Westport’s Emergency Medical Services staff participated in last year’s hotly contested barbecue competition.

The 8th annual Blues, Views & BBQ Festival is set for Labor Day weekend (September 5 and 6) at the Levitt Pavilion and library and Imperial Avenue parking lots.

Once again, there’s kick-ass music (including Westport’s own Rock & Roll Hall of Famer Mark Naftalin); cooking demonstrations by top local chefs (including Da Pietro’s, Vespa and of course Bobby Q’s); rib- and pie-eating contests; bull riding; a drum circle; kids’ activities (from bounce houses to face painting), and the very popular Kansas City Barbeque Society competition.

The Levitt Pavilion is the perfect spot to hear great, get-up-and-move blues. (Photo/Lynn U. Miller)

The Levitt Pavilion is the perfect spot to hear great, get-up-and-move blues. (Photo/Lynn U. Miller)

A specialty food court is filled with wood-fired, grilled and roasted meats, and handcrafted beer.

New this year: a “People’s Choice Wing Contest.” Whole Foods is donating the goods.

I’ve heard a few snarky comments about the price (tickets range from $30 for Sunday bought in advance, to $85 for a two-day pass bought onsite). Children under 12 are free with a paying adult.

But the event sells out. And plenty of out-of-towners seem thrilled to be there.

This couple was VERY happy to be at the Blues, Views & BBQ Festival. (Photo/Lynn U. Miller)

This couple was VERY happy to be at the Blues, Views & BBQ Festival. (Photo/Lynn U. Miller)

More importantly, it’s a way for the DMA to continue their great job of keeping downtown attractive and lively; promoting commerce, culture and community, and bringing something unique and fun to the area.

The DMA uses its funds to improve downtown. They also support other organizations like the Westport Woman’s Club, Rotary, Levitt, Library and First Night.

The Blues, Views & BBQ Festival does not fall out of the sky. It costs money to produce. There are bands and police to hire, port-a-potties and fencing to pay for, signs and programs to produce, tents to erect, and clean-up to be done.

Oh, yeah: rental for the Levitt too. (Plus sound guys, lighting guys, and ribs for the bands.)

Vegans are welcome at the Blues, Views & BBQ Festival. But meat-lovers will have an especially great time.

Vegans are welcome at the Blues, Views & BBQ Festival. But meat-lovers will have an especially great time.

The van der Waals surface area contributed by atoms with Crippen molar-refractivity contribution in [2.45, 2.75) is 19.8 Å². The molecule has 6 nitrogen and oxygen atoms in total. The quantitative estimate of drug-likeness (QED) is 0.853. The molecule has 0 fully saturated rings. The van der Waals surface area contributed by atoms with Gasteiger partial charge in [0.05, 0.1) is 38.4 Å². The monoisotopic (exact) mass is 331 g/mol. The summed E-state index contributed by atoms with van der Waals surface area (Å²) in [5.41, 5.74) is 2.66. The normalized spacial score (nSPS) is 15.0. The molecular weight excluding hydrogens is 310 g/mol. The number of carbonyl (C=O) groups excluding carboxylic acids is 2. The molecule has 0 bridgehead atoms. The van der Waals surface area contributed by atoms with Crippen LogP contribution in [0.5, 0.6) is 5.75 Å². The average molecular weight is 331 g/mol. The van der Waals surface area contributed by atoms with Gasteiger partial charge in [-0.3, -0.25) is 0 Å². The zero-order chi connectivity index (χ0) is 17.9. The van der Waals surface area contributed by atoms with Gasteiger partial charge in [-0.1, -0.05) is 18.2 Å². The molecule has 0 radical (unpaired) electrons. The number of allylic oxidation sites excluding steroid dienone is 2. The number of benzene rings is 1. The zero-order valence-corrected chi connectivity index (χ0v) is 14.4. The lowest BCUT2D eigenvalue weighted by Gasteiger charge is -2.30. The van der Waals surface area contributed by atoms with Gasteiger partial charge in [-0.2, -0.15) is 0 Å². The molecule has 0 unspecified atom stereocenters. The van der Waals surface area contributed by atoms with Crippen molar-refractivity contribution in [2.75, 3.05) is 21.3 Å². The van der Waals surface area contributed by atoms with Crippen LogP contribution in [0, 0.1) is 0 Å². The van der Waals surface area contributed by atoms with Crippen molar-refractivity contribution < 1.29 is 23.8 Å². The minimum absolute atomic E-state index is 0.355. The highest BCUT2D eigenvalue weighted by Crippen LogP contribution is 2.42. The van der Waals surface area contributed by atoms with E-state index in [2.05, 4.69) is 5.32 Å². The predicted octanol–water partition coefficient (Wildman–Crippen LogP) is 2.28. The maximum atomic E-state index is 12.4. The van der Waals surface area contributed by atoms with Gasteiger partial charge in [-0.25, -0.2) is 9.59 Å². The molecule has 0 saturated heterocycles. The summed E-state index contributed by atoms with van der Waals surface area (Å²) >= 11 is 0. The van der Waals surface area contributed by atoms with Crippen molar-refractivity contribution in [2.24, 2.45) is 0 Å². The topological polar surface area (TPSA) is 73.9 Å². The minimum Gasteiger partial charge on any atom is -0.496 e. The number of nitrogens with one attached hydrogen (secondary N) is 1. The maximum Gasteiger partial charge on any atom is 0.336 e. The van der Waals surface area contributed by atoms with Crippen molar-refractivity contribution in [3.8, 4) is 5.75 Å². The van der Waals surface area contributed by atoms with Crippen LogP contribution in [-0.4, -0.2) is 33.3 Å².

It’s all worth it. As Bobby LeRose says, “Thousands of people support this event each year. We get support from everyone. We see smiles all around. People are so happy with the music, food, activities and sense of community.

“You just don’t see this caliber of talent on one stage for the price we charge this close to home, in our beautiful and intimate Levitt Pavilion.”

Westport was recently named one of Connecticut’s 10 Most Boring Towns. Any of the thousands of happy folks who ever heard 2 days of fantastic music, scarfed down ribs, ridden a bull or done anything else fun at the Blues, Views & BBQ Festival would beg to differ.

(The 8th annual Blues, Views & BBQ Festival is set for Saturday, September 5 [11 a.m.-10 p.m.] and Sunday, September 6 [11 a.m.-9 p.m.] For ticket options, daily schedule, and entry forms for the eating and BBQ competitions, click on www.bluesviewsbbq.com.) 

BBQ_FEST_Logo

Oh My 06880 — Photo Challenge #33

Last week’s photo challenge was tough. You don’t expect mechanical plans to be part of a sculpture. But the image Lynn U. Miller captured was just that: a description of the old Post Road drawbridge on the Saugatuck River. The sculpture — with that plaque — is located near the current, “new” (and modernized in the 1990s) bridge, near the library at the lower parking lot. (Click here for the photo and comments.)

Congratulations to Melissa Crouch Chang, Grover Fitch, Jamie Walsh and LuAnn Giunta for your superb powers of observation (and memories).

This week’s photo challenge is here:

Oh My 06880 - August 16, 2015

(Photo/Lynn U. Miller)

If you recognize this shot, click “Comments.” And add any info about the site you’d like.

Meanwhile, here’s a bonus: Lynn U. Miller’s photos of the full plaque describing the bridge, and the entire sculpture, that were part of last week’s photo challenge.

Post Road bridge plaque

Post Road bridge sculpture

(Photos/Lynn U. Miller)

 

Lighting It Up On Main Street

To some, the Main Street improvement project is moving slower than Main Street traffic.

Eversource is the cause: making improvements to their underground vaults and wiring, while contractors lay underground electrical conduits to power new street lights.

But the 1st lampposts were installed this week, and they are definitely worth the wait.

They’re street scale — not highway scale, like the current high-intensity “cobra head” lights — and blend in well with their surroundings.

The new Main Street lamppost (smaller) stands in contrast to the older, taller, "cobra head" light.

The new Main Street lamppost (lower) stands in contrast to the older, taller, “cobra head” light.

The new ones feature high-efficiency LED lights, which will project a “warm light” at the proper intensity.

They’re equipped to hold a decorative banner and flower basket too.

There will be 20 lights in all. The design was chosen by the Downtown Steering Committee, on recommendations from 2 consulting firms and the Village District Study (which included a historical consultant).

First Selectman Jim Marpe has named a new Downtown Implementation Committee. Next month, they begin implementing the rest of the downtown plan.

Meanwhile, the sidewalk project has moved to the east side of the street. Target date for completion — including some new trees — is the end of September.